There's a great selection of waterfront bars open until around midnight when the party atmosphere moves underground to a selection of nightclubs. The pace really hots up after dark and it can get lively in high season when the holiday spirit is in full swing.

The package resorts of Altinkum and Didim are popular with Turkish & British tourists for their long sandy beach. Altinkum slopes gently into the Aegean sea, making the beach a perfect spot for families. The kids will enjoy paddling in the blue waters and this wonderful bay, lined with wide sandy beaches, is situated against a beautiful, mountain backdrop. There are also numerous watersports on offer.

Altinkum offers many restaurants and cafés to enjoy a good meal in. The menus on offer are varied, but fish is very popular.

Turkish Carpets.

These are not cheap, so be sure to know what you are looking for before you enter into a purchase. These carpets are usually weaved in villages; Ayvacik and Konya are two famous carpet-making regions so ask the dealer where the carpet was made. The carpets can be hand or machine made. The latter will last longer but it may be difficult to distinguish between them. The knots are usually a good indicator as they are of the ‘Gordion type and irregular it is likely to be hand made. The carpet may be made from silk or wool, cotton carpets will no last more than a few years. Carpet dyes can be a problem, running a damp cloth over the carpet will indicate its durability; the colour will not fade in the sun or should not come off onto the cloth if a vegetable dye has been used. Keep your receipt to show customs and remember that you are not allowed to take antique carpets out of the country. Less than 60 years old is legal. There is a good carpet shop adjacent to the Temple of Apollo, reputed to be one of the best in the region.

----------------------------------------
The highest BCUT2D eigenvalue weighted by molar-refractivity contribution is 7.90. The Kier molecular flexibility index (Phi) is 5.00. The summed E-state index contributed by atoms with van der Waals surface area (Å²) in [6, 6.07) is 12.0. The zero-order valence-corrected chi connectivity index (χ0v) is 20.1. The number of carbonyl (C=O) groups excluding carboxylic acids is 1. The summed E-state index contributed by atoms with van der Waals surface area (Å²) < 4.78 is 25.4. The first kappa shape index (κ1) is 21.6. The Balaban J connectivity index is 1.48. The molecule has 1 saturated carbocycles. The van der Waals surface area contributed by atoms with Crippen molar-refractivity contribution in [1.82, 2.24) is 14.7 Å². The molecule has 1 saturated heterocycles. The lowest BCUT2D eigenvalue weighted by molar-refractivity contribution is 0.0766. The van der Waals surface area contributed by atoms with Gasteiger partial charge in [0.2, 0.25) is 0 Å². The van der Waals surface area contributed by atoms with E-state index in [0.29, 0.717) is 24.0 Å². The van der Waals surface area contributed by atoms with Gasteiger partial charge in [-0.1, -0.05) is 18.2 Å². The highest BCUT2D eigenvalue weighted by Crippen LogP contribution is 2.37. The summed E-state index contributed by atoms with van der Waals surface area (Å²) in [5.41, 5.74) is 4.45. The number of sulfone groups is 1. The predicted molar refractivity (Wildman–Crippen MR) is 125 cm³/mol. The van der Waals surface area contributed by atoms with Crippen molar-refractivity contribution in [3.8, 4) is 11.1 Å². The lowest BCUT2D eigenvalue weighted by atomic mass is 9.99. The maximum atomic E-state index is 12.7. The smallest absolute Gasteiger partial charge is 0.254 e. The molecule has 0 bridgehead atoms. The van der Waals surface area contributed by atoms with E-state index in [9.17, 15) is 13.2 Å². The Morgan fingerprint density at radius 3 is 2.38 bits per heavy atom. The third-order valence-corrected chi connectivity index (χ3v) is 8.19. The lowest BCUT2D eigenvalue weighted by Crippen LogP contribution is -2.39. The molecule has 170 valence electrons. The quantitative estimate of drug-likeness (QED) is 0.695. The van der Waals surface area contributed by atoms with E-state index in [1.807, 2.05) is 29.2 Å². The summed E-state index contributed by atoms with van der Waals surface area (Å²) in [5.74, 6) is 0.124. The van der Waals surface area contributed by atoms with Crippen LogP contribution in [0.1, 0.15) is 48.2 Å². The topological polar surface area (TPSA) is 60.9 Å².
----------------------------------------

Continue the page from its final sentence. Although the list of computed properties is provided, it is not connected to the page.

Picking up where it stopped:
Turkish Tea and Coffee.

The Turks drink Turkish tea everyday all day and you will probably be offered it during your visit to Turkey. The tea comes from The Black Sea Coast mainly from Rize. It is served in small tulip shaped glasses, usually without milk, this is a western additive but you may if you wish drink it with milk. Turkish Coffee is also served in small cups, usually with a glass of water. Thick and strong it is served with or without sugar. Try a refreshing drink at the Oracle Penysion, near the temple, which gets a fabouls sunset.